Single Shot Stories No. 001 (And How You Can Contribute!)

Single Shot Stories No. 001 (And How You Can Contribute!)

2000 1125 Jeb Inge

There’s truth to the adage that a photo is worth a thousand words. As is often the case here at Casual Photophile, photos can be worth many more words than that.

There’s always a story behind every image. Whether it’s a lifetime of expectation leading to the perfect landscape taken on top of a mountain after a days-long journey, the vision of a brand in a magazine editorial, the hours of practice that preceded the shot of the walk-off little league homerun, or the absolute randomness brought on by creative block — the stories our photos tell are as varied as the lives we lead and are always informed by the experiences of the person behind the camera.

In an effort to give our community the chance to tell their stories, we’ve created a new series we’re calling Single Shot Stories, and the premise is simple. Every Single Shot Story will highlight a single image from a photographer or Casual Photophile reader, along with the details of its creation and the story behind the photo as written by the person who shot it.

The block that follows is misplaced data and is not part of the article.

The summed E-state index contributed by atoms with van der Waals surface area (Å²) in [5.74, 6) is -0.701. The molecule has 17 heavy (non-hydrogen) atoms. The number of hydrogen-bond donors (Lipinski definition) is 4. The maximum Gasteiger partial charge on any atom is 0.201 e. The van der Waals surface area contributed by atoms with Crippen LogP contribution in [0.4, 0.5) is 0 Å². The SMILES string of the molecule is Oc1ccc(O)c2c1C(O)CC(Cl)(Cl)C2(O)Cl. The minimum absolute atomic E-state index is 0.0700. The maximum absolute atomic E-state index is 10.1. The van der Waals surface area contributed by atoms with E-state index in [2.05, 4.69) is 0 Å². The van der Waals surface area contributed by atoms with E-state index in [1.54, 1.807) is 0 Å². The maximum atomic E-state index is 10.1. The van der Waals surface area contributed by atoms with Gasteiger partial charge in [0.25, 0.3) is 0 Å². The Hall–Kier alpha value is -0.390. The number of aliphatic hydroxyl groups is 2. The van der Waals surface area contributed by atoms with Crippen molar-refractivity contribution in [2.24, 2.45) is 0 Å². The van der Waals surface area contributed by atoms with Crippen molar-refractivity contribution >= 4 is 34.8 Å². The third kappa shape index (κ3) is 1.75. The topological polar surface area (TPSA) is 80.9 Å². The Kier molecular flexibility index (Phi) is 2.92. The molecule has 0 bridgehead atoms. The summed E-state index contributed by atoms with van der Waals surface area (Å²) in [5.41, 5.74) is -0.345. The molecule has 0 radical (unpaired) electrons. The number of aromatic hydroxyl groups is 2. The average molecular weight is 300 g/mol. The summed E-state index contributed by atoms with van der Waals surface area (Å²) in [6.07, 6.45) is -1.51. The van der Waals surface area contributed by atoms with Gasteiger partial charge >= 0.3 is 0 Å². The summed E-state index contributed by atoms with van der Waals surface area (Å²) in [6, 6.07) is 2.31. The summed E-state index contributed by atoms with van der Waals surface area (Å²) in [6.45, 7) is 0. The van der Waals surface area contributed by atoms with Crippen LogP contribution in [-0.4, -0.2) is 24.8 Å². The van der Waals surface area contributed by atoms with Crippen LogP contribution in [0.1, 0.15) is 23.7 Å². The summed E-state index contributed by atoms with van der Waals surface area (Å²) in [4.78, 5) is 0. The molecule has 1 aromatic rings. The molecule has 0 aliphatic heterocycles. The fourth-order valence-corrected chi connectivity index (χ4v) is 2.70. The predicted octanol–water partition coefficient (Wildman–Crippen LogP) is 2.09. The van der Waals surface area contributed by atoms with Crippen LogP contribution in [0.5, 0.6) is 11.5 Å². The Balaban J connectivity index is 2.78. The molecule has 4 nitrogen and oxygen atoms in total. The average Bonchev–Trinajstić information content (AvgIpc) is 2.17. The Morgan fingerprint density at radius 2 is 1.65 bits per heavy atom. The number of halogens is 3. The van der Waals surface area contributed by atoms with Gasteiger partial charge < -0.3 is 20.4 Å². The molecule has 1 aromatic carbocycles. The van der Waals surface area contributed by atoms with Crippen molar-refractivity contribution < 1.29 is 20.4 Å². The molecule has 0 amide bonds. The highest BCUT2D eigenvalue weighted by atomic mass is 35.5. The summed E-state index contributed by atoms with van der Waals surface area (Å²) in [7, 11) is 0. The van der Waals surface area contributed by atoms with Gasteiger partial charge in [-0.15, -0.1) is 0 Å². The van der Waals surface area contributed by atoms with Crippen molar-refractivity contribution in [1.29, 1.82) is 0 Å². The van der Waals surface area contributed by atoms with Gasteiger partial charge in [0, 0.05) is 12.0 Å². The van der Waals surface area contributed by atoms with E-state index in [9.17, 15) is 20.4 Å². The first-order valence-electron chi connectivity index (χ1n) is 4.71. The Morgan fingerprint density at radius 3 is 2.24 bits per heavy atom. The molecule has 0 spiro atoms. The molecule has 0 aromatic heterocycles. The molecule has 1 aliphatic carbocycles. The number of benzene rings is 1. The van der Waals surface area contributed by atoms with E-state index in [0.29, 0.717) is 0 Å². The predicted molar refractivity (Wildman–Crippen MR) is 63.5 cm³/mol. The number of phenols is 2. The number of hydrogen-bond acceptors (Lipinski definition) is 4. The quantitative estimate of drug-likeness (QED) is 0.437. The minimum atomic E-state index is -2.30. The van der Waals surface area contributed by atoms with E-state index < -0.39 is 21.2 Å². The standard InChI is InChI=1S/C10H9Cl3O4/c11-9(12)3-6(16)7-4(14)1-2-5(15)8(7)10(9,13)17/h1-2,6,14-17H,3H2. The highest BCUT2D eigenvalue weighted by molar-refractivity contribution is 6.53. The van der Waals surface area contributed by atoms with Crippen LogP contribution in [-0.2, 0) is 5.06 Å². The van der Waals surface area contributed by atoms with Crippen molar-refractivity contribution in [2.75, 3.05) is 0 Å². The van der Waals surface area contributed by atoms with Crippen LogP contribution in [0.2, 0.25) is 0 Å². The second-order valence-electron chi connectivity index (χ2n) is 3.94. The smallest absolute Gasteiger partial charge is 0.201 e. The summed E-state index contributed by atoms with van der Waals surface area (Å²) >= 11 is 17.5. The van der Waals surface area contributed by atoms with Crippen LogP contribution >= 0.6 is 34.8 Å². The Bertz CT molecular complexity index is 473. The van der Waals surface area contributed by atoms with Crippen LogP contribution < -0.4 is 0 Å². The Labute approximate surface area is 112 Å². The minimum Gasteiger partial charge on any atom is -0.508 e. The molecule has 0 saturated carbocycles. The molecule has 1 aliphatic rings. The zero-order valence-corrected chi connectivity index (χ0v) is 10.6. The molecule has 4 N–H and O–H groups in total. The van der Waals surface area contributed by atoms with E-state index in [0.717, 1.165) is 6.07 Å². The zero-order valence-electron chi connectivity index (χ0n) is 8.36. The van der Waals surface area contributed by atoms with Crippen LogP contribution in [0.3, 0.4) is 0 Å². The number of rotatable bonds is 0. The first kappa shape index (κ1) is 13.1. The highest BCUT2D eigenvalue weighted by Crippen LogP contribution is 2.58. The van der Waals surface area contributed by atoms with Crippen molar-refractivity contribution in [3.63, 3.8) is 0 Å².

To give an idea for what it should look like, I took the liberty of being the first to submit a Single Shot Story, which you’ll find below.

Photographer: Jeb Inge
Camera/Lens: Nikon L35AF, 35mm f/2.8 “Nikon Lens”
Film: Agfa Vista 200
Location: Mount Vernon, Virginia

Story: I always have been and will be a sucker for historical tourism. If someone once did something of note on a particular piece of land, and they’re giving tours? I will pull off the highway to hand them money for a ticket. I was essentially raised in tents located within close proximity to national parks and houses of historic repute. I even spent my college years working for the National Park Service. So on a weekend trip to Washington, D.C. from Richmond, a stop at Mount Vernon was mandatory.